Sunday, April 13, 2008

Talk about Multicultural

Last night we went to dinner at a new friend's house. It was a fun group of people, 11 of us total, and we had 5 different native languages (English (2), Portuguese (4), Spanish (1), German (3), and Turkish (1)). Not something that would happen all that often in Burlington, Vermont! That is definitely one of the interesting aspects of living in Europe. In some respects Dan and I are at an advantage, because in these situations the default language is usually English, though Portuguese and German both worked their way into conversations last night. In other ways we are at a disadvantage, because for those that have grown up in Europe, learning and using multiple languages is not something new. For example, one of the Portuguese guys at dinner has nearly perfect English, plus speaks Spanish (as most Portuguese can to some extent), some French (also very common), can get by in Finnish as a result of living there during school, and is now working on his German. In the US we consider ourselves renaissance men if we can speak one other language! Oh yeah, and he's only 27.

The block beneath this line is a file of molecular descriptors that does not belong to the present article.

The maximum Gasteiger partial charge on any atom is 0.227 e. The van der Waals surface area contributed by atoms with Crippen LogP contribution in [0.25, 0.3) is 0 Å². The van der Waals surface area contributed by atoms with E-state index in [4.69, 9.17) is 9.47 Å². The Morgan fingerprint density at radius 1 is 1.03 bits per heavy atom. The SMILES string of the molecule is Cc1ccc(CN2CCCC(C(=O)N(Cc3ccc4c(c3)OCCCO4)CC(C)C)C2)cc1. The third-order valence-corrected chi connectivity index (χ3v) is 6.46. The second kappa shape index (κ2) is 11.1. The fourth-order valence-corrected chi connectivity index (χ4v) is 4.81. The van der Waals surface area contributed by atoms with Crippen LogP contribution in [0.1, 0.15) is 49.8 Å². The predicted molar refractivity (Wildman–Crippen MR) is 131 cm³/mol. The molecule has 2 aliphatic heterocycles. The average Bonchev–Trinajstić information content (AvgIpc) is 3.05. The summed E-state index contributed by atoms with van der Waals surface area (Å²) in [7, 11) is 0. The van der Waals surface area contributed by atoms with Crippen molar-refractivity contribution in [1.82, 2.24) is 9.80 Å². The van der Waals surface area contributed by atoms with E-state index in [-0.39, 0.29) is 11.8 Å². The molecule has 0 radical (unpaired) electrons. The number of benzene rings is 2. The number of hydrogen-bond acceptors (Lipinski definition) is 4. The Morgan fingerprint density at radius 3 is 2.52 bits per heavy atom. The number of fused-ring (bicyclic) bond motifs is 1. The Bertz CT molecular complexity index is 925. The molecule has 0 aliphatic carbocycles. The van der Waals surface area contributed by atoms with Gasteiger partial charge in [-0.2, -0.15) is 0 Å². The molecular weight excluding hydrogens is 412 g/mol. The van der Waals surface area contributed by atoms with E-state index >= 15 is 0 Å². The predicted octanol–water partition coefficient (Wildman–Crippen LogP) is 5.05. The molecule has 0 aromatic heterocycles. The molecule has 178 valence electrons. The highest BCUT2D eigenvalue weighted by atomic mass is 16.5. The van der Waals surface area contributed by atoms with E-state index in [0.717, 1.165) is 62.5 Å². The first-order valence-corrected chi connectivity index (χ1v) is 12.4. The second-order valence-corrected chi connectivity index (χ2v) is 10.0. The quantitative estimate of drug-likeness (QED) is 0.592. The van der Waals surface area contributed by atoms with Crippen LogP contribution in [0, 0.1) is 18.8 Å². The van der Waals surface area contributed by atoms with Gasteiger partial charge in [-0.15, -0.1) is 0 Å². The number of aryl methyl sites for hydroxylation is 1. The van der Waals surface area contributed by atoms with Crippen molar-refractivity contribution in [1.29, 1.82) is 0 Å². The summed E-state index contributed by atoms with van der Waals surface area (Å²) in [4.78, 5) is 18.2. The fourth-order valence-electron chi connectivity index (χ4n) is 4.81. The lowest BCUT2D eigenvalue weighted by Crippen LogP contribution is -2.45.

It helps that some of these languages are close in both structure and vocabulary, in particular, Portuguese, Italian, and Spanish. A few weeks ago when Dan was in Milan for work, he said his Portuguese colleagues could speak to the Italians in Portuguese, and the Italians would respond in Italian, and everyone understood enough of the conversation to make it work. Similarly, we have heard that once we know Portuguese we will be able to understand Spanish, though our Portuguese probably won't be understood by most Spanish speakers (the Portuguese say that the Spanish have always looked down on them and see no reason to try to understand their language). The fact that many Americans have to travel thousands of miles to even have the opportunity to really try other languages is amazing to most Europeans, while for us, the fact that they are exposed to and able to speak so many is a fact we are extremely jealous of. It also seems to make them much less inhibited to try to use their language skills, while I bumble along and lose all confidence in my Portuguese if I am unsure of my verb tenses or prepositions. I know no one cares -- I realize I don't care when non-native English speakers make mistakes -- I just need to convince myself now. I'll work on it.

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